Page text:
Fair
63°FFairFull Forecast

Straight Spouse Network can help wife in husband's gender journey

Published: Wednesday, Dec. 18, 2013 1:15 a.m. CDT

Dear Abby: A couple of years ago, my husband informed me that he likes to dress in women's clothing. Since then he has read books, is seeing a counselor, and the reality is, he is transgender. He now wears his hair long and has long fingernails.

I have tried to be understanding and have gone places with him when he is dressed as a woman. He has met other transgender people who have either made the full transition or are content without it. I allow my husband time with these new friends without me. I did feel weird that he was clothes shopping and going to movies with his new friends.

I have reconciled with these activities and I'm OK with them so far. But I have told him that if he decides to change his gender to female, I will not be able to be married to him. He's on hormones at the moment and has told me he plans to start testosterone blockers.

I love him, Abby, but NOT the woman side of him. Am I unreasonable to put a boundary on my marriage? He thinks if he slowly eases me into the idea that it will be OK. He says I am his "world" and I should love him no matter what gender he is. Am I being selfish? – Somewhere in the Northwest

Dear Somewhere: You appear to be a loving and accepting wife. You may be your husband's world, but his world is changing – and along with it, so is yours. It is not selfish to take care of yourself. You did not enter your marriage to be partnered with another woman, and you should not be made to feel guilty remaining with one if it's not what you want. Some spouses stay together; others just can't.

If you haven't heard of the Straight Spouse Network, it is a confidential support network of current or former heterosexual spouses or partners of gay, lesbian, bisexual or transgender mates. It was founded in 1991, and its mission is to help straight spouses or partners cope with coming-out issues, and help mixed-orientation couples and their children build bridges of understanding. To learn more about it and find a support group near you, visit www.straightspouse.org.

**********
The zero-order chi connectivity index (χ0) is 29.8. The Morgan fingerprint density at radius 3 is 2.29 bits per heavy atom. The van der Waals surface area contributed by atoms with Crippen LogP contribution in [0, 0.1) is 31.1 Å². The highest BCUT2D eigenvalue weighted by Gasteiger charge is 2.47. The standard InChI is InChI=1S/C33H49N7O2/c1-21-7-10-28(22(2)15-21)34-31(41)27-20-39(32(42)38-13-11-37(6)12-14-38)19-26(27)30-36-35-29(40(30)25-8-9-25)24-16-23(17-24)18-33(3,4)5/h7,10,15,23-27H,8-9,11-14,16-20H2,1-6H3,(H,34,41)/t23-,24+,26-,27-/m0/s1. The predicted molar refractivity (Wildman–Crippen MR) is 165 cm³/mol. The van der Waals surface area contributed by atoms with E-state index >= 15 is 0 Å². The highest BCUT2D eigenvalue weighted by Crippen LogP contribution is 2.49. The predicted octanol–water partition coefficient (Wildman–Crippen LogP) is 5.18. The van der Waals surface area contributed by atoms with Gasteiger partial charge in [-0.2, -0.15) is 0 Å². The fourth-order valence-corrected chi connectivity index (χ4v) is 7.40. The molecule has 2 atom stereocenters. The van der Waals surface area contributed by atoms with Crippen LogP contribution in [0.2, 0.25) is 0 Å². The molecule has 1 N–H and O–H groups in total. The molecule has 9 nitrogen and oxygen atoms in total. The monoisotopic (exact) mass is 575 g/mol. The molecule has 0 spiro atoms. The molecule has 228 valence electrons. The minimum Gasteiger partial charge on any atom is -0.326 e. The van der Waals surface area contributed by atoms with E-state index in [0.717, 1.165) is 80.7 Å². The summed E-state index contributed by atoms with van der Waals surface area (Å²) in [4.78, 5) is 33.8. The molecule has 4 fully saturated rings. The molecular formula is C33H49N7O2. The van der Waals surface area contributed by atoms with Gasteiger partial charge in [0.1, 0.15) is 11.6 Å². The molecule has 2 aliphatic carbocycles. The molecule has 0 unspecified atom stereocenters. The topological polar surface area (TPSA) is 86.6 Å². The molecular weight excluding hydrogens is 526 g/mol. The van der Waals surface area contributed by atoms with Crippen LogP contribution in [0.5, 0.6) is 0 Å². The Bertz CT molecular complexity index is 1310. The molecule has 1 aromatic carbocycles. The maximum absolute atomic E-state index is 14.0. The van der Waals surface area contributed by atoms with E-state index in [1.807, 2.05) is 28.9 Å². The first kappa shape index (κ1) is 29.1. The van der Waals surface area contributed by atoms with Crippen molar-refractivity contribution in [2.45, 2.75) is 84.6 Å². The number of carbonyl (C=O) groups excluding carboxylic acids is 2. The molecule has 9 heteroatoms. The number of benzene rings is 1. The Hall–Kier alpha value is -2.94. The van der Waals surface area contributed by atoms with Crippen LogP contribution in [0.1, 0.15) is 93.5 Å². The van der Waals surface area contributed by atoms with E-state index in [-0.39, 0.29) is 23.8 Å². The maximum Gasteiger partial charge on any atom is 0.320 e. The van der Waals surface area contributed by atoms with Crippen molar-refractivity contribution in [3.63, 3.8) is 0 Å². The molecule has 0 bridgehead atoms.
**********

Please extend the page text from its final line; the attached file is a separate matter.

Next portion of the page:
Dear Abby: I have always had an extremely close relationship with my little sister. Last year, I graduated from high school and left for university. It was hard for both of us. My college is an hour away from where my family lives, so even though I live on campus, I try to come home whenever I can to visit on weekends.

Lately it seems like my little sister has emotionally distanced herself from me. She doesn't confide in me anymore, shows little interest in my life, and it has gotten to the point where she barely acknowledges me in public. I have tried talking to her about it and telling her how much it hurts me, but she tells me I'm overreacting and to stop being stupid.

My mom says she does this with everyone and that this is typical for a 14-year-old teenager, but it breaks my heart to be so excluded from her life. Is this just a phase I have to learn to deal with and accept? What should I do? – Sad Big Sister in Switzerland

Dear Big Sister: Your sister is growing up, and part of that process means becoming an individual. Right now she is trying to figure out who she is, apart from the family she loves – including you. I'm sure she isn't intentionally trying to hurt your feelings. Because you were so close, she may have felt abandoned when you left for college. Your mother is right about this. Let your sister evolve. She'll be back. Accept it for now.

Dear Abby is written by Abigail Van Buren, also known as Jeanne Phillips, and was founded by her mother, Pauline Phillips. Write Dear Abby at www.DearAbby.com or P.O. Box 69440, Los Angeles, CA 90069.

Previous Page|1|2|Next Page
 

National video

Reader Poll

Nachusa Grasslands had its annual Autumn on the Prairie event Saturday. Have you ever visited Nachusa Grasslands?
Yes
No